Why should we let the wonder and death-shattering reality of His resurrection stay the treasured secret of a few, cloistered in the confines of our inner lives and gatherings?

Why not with haste, broadcast far and wide? Why indeed not?

This year, let us run to tell those far and wide the startling life-changing news of an empty tomb and a risen Savior.

Go!

 

Read our free e-booklet ‘Holy Transformation – 7 short reflections for Easter’ by Revd Canon Dr Jon Shuler, NAMS Servant General. Click on this link.

On Your Marks, Get Set…. (By Manik Corea)

The Way of the Cross (by Manik Corea)

We are in the midst of Holy Week, that yearly reminder of the greatest lengths God went to rescue us from sin and death. Two startling events bookend these most pivotal moments in human history: Jesus made a triumphant but hardly regal entrance into Jerusalem on someone else’s donkey one weekend; He rises from the dead the next from someone else’s tomb, following a tortuous execution reserved for criminals of the worse sort.

This week of weeks constitutes the ‘real stuff’ of our Gospel, the veritable news and life-saving kyregma transmitted to us, individuals in a many-linked chain of hope, by faithful people through the ages. Their message we likewise believed on in faith and are now responsible to live by and pass on (1 Corinthians 15:3-7).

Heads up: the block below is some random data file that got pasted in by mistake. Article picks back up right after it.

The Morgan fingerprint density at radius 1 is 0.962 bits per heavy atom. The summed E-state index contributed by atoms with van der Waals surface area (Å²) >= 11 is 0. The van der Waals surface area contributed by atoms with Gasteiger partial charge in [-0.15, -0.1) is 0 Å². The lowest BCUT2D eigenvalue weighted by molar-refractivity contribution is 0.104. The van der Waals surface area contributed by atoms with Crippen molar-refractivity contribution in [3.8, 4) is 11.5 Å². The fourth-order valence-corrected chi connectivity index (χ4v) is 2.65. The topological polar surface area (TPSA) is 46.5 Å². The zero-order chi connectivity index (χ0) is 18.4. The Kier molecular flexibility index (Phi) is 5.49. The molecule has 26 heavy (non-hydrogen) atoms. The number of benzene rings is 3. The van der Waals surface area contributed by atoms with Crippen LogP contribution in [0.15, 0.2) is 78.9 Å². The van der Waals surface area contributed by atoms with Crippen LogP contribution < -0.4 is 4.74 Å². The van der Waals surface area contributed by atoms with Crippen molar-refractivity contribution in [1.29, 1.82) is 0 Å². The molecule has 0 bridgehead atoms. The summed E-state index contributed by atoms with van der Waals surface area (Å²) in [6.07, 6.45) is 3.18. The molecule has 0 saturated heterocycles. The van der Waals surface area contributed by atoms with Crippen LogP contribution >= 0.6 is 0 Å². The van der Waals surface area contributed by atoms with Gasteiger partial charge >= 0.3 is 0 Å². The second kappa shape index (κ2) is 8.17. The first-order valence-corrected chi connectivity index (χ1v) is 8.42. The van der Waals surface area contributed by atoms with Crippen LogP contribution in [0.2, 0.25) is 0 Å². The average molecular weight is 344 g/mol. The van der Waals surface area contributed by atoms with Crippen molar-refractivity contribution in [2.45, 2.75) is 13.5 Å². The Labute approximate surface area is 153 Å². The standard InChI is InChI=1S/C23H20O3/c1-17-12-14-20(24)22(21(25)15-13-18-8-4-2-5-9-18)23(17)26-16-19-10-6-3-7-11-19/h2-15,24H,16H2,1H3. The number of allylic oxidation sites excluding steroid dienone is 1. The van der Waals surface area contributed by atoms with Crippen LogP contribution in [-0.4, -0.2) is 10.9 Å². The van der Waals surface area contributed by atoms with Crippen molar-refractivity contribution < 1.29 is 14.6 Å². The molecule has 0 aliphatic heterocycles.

It is a history of epic proportions that stops all heaven in her wake. This great saga of God’s making is worth pondering about often, worth singing about daily, worth sharing about regularly and with urgent intent, to people we meet, near and wide who don’t yet know it (or may not yet care).

It is of first importance for you and me. It is good news with eternal ramifications for all, believers or not.

Yet, if we have ears to listen, we would be awe-struck again and again at the wonder of it all. Jesus, whose very word created everything, divested himself of heaven’s glory to become one of us.